Tuesday, 14 February 2017

Made: SHOES - Leather sandals for summer

I made shoes! Ok, Sandals! I made Sandals!!
And best of all, they weren't difficult ;)
I love leather shoes and sandals, I really do. Jenny is my main enabler, she does have excellent taste. Sometimes though, I can't buy all the shoes, or they've got straps that don't fit in the right spot, or the leather is pleather, or simply not comfortable.

Inspired by the gorgeous work of Handmade by Carolyn and Jodie of Scared Stitchless, I've been watching with great interest, this shoe making caper. Then Jillian introduced me to Atelier Louise, an Adelaide based designer who has kindly released some sandal patterns, aimed at the complete beginner. I wasn't interested in the Silver Sands as I've worn the style in India and they're not my cup of tea, however when she released the Brighton Sandal, it was love at first sight!
The pattern by Atelier Louise is a downloaded .pdf, filled with images, tips and tricks, and there are even more fabulous tutorials and musings on her blog - it was a one-stop resource for this novice!

I picked up most of my supplies at my local leather shop - Lefflers in Melbourne. They allocated me a lovely young cobbler to point me in the right direction, he was invaluable in navigating the different glues, soleings and leathers available.
My most loved leather sandals, I rasped off the old textured sole,  now ready for the new one
I practised with the glue and soleing, I resoled my most loved sandals, boots and some kids shoes - yes, it works well! The tutorials suggest cutting the solving larger than the sole and trimming it to size after it's adhered - this worked for me as when I tried applying a 'same size' sole, it didn't go well.

My glue is the highly toxic contact cement version; apply to both surfaces, let it dry and then apply heat, put them together and hammer them - now that was fun! I used both a diabolical little heat gun that threatened to bubble and melt everything it came in contact with, and a trusty old hairdryer. They both worked, so I think I'll stick to the hairdryer as it's not used on my hair. (it tends to be used to dry prints these days)
Next I made cardboard mockups of my sandals. I started with the size 10 and adjusted the slots and strap lengths until I found an arrangement that suits my feet. I do really like the way my heels are hugged by the straps, and the front straps don't rub on my joints.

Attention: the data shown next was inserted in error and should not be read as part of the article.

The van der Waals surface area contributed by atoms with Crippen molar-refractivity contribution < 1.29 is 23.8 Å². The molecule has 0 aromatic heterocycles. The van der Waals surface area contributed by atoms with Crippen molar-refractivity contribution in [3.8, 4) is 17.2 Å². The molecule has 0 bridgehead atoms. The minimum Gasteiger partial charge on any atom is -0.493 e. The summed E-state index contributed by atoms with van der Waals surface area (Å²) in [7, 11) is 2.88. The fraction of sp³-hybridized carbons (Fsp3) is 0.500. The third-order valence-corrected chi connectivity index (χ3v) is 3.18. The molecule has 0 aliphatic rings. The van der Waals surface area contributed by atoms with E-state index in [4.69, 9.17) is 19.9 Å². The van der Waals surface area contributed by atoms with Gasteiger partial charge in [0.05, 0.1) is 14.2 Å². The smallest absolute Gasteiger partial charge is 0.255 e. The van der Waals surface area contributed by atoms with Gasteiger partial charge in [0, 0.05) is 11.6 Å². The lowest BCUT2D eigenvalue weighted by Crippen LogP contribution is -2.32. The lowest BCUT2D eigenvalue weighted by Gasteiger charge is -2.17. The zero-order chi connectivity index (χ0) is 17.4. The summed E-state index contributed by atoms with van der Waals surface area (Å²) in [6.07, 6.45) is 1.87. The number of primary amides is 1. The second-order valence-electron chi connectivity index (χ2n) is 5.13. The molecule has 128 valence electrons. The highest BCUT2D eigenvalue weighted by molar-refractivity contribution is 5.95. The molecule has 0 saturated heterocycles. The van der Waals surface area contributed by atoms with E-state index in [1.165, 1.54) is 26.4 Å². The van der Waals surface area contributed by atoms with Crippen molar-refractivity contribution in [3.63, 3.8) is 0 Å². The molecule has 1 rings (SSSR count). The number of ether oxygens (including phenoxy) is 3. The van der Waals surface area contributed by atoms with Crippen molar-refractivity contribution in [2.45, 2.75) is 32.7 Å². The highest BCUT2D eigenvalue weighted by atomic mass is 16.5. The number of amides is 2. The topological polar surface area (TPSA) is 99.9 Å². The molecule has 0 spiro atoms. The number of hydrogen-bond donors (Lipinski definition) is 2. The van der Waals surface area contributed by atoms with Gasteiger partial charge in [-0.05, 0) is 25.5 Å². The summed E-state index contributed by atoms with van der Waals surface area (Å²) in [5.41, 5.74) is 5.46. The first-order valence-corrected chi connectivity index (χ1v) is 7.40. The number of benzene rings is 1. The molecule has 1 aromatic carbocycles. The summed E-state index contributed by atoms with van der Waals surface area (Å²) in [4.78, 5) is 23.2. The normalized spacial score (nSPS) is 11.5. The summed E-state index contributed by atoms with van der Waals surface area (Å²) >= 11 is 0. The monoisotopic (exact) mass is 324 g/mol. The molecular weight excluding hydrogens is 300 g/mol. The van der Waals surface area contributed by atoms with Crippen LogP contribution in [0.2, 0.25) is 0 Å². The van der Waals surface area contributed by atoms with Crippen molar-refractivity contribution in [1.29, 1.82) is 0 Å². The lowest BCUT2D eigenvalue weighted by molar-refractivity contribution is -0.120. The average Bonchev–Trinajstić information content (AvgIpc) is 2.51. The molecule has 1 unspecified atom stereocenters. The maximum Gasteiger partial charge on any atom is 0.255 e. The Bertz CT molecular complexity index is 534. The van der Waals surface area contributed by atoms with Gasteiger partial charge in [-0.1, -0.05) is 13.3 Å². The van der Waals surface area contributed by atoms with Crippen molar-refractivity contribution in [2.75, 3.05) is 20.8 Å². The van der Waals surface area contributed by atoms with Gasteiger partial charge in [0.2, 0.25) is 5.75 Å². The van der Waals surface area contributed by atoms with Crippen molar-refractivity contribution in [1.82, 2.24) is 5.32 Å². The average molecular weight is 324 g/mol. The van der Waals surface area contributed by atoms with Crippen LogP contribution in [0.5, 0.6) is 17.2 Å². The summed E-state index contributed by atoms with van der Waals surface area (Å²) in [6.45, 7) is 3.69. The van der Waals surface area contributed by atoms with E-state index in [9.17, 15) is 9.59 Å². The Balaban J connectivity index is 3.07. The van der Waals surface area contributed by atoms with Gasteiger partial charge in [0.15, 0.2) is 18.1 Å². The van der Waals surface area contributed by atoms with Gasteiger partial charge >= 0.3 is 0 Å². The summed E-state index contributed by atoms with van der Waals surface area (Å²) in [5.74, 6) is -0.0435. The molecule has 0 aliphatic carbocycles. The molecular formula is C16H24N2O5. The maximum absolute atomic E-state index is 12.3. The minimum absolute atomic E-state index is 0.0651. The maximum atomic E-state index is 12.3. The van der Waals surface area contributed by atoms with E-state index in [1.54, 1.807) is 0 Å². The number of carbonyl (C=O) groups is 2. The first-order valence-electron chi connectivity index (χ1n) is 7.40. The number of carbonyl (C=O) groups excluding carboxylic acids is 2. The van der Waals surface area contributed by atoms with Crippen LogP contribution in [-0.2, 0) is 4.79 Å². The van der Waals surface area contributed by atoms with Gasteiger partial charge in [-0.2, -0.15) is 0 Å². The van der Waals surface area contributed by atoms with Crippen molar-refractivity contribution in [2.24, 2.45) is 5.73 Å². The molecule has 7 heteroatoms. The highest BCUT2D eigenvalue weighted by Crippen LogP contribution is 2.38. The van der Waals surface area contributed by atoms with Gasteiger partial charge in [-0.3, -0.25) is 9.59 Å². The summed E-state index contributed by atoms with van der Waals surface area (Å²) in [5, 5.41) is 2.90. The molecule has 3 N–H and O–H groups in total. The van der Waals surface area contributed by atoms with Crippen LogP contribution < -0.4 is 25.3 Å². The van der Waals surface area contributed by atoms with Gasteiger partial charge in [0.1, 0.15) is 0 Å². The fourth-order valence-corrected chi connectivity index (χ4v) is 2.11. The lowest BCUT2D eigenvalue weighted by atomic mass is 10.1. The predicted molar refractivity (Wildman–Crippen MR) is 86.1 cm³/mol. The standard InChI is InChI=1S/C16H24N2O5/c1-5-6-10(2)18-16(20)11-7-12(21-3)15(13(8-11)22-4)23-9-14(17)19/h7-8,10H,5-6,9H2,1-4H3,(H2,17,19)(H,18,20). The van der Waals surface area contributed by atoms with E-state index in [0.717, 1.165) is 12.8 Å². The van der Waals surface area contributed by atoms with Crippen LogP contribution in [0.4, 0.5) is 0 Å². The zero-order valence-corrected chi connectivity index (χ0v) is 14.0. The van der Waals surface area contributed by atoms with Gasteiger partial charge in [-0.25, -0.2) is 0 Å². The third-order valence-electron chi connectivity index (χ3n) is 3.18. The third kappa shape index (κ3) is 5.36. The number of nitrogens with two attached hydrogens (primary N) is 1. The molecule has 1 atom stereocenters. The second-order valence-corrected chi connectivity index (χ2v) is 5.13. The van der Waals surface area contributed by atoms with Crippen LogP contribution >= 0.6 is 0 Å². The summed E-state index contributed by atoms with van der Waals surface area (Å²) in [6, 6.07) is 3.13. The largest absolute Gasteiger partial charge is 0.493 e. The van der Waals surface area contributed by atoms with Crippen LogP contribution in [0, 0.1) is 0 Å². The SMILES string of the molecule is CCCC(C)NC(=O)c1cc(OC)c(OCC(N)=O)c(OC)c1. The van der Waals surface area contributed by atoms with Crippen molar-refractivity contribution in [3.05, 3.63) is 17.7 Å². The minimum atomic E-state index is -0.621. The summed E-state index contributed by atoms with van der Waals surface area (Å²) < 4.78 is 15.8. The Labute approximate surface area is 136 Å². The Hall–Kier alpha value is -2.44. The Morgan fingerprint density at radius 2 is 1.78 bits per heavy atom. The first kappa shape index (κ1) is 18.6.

The blue leather came from a rather fabulous shopping day with Gabrielle and Rosie at The Fabric Store Sydney, a remnant packet contained the perfect amount. Jenny very kindly let me raid her stash for the super soft purple inner leather.
sneaky Maci shot, the leathers, and the rather lovely woodworking chisel used to pierce the leather sole for the straps
They are machine stitched together and as my vintage Necchi was having a hissy fit, I used my everyday Singer. I can see where the stitch length varies and it's not perfect, but the machine did handle the 2 layers of soft leather without too much difficulty. I tried both teflon and walking feet.
Trimming the excess sole and soleing could be done by paring them with a Stanley knife, if you are my DH. For me, I choose a safety parer, and everyone breathed a sigh of relief ;)
Lots of beeswax and elbow grease to burnish the edges, I could do more, but I can't see the edges while I'm wearing them ;)
left has been burnished, right is waiting it's turn
I've actually had these finished since early December! They are designed to have a cute button stud, but mine were a tad heavy for the leather. I wore them with D rings as closures, until I decided to trim off the messy strap ends, which made them too thick to pass through easily - cue headdesk.
The bridle buckle currently securing them is also from Lefflers, I think I'll add another hole for tightness and a keeper strap to tidy the strap end.
I've been wearing them everywhere, just not photographing them!
Next time I'd like to try a single layer of a thicker leather, a lot like my fave RTW pair. And a metallic leather, surely I need a shiny pair!
And Maci was an excellent assistant ;)

Friday, 3 February 2017

Machine Knit: new discoveries: meeting and rejuvenating mechanical machines: Singer Silver Reed 321 360

Oh how I do love learning new things!
One of the factors inherent in a craft that requires machines made around 40 years ago, is that they will require maintenance.
I adore my Singer 321, the model came out in 1972 and I believe they are so numerous in Australia as they were sold with Singer sewing machines. My mum remembers her very talented crafting aunt creating many garments on her knitting machine back in their heyday.

I have made many a swatch on my trusty Singer 321, it's a lot like hand knitting for me, I simply enjoy the process of making. A finished object is nice, however it's the formation of stitches, discovering what can be done and discovering new techniques, that give me great enjoyment.

My next search was for a ribber, to double the size of my 200 metal stitch bed and allow me to venture into the world of circular knitting and ribbing. Did anyone say "SOCKS" ;)
Of course, it never rains, but it pours, and after a few months of keeping my ear out, I spotted not one, but two machines with ribbers for the right prices. Of course I investigated them both ....
One was another Singer 321, this one a smidge younger than mine and with a rather fetching red highlights.
The other was my 'dare to hope for' machine, a Singer 360.
She's plainer than her older cousin, having been released as the last fully mechanical model in 1980 before electronic machines came out around 1982.